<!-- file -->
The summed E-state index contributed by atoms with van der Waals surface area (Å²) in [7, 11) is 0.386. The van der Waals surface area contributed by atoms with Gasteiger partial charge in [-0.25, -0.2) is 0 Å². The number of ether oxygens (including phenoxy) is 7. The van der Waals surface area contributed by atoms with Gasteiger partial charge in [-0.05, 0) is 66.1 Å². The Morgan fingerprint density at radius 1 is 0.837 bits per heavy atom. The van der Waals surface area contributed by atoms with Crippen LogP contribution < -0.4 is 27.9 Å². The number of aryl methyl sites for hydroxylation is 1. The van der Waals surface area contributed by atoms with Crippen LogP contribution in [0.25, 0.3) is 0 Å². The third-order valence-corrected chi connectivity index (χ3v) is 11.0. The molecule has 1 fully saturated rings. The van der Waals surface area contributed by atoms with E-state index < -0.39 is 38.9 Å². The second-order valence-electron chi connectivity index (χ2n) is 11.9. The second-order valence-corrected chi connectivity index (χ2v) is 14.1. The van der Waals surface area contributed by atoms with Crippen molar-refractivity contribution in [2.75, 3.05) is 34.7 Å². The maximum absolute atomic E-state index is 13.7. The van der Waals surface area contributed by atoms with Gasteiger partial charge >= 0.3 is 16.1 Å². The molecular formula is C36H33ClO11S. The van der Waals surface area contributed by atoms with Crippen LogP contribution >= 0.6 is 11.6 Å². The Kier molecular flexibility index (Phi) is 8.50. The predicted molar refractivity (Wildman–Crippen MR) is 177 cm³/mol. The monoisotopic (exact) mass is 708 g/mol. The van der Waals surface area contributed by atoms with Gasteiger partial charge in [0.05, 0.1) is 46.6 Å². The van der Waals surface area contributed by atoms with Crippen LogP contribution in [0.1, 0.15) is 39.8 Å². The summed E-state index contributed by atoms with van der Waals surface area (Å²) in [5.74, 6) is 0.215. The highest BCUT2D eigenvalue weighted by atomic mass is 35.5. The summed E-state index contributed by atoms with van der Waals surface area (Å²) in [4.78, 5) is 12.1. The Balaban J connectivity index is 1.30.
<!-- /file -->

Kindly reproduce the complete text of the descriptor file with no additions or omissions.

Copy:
The summed E-state index contributed by atoms with van der Waals surface area (Å²) in [7, 11) is 0.386. The van der Waals surface area contributed by atoms with Gasteiger partial charge in [-0.25, -0.2) is 0 Å². The number of ether oxygens (including phenoxy) is 7. The van der Waals surface area contributed by atoms with Gasteiger partial charge in [-0.05, 0) is 66.1 Å². The Morgan fingerprint density at radius 1 is 0.837 bits per heavy atom. The van der Waals surface area contributed by atoms with Crippen LogP contribution < -0.4 is 27.9 Å². The number of aryl methyl sites for hydroxylation is 1. The van der Waals surface area contributed by atoms with Crippen LogP contribution in [0.25, 0.3) is 0 Å². The third-order valence-corrected chi connectivity index (χ3v) is 11.0. The molecule has 1 fully saturated rings. The van der Waals surface area contributed by atoms with E-state index < -0.39 is 38.9 Å². The second-order valence-electron chi connectivity index (χ2n) is 11.9. The second-order valence-corrected chi connectivity index (χ2v) is 14.1. The van der Waals surface area contributed by atoms with Crippen molar-refractivity contribution in [2.75, 3.05) is 34.7 Å². The maximum absolute atomic E-state index is 13.7. The van der Waals surface area contributed by atoms with Gasteiger partial charge >= 0.3 is 16.1 Å². The molecular formula is C36H33ClO11S. The van der Waals surface area contributed by atoms with Crippen LogP contribution >= 0.6 is 11.6 Å². The Kier molecular flexibility index (Phi) is 8.50. The predicted molar refractivity (Wildman–Crippen MR) is 177 cm³/mol. The monoisotopic (exact) mass is 708 g/mol. The van der Waals surface area contributed by atoms with Gasteiger partial charge in [0.05, 0.1) is 46.6 Å². The van der Waals surface area contributed by atoms with Crippen LogP contribution in [0.1, 0.15) is 39.8 Å². The summed E-state index contributed by atoms with van der Waals surface area (Å²) in [5.74, 6) is 0.215. The highest BCUT2D eigenvalue weighted by atomic mass is 35.5. The summed E-state index contributed by atoms with van der Waals surface area (Å²) in [4.78, 5) is 12.1. The Balaban J connectivity index is 1.30.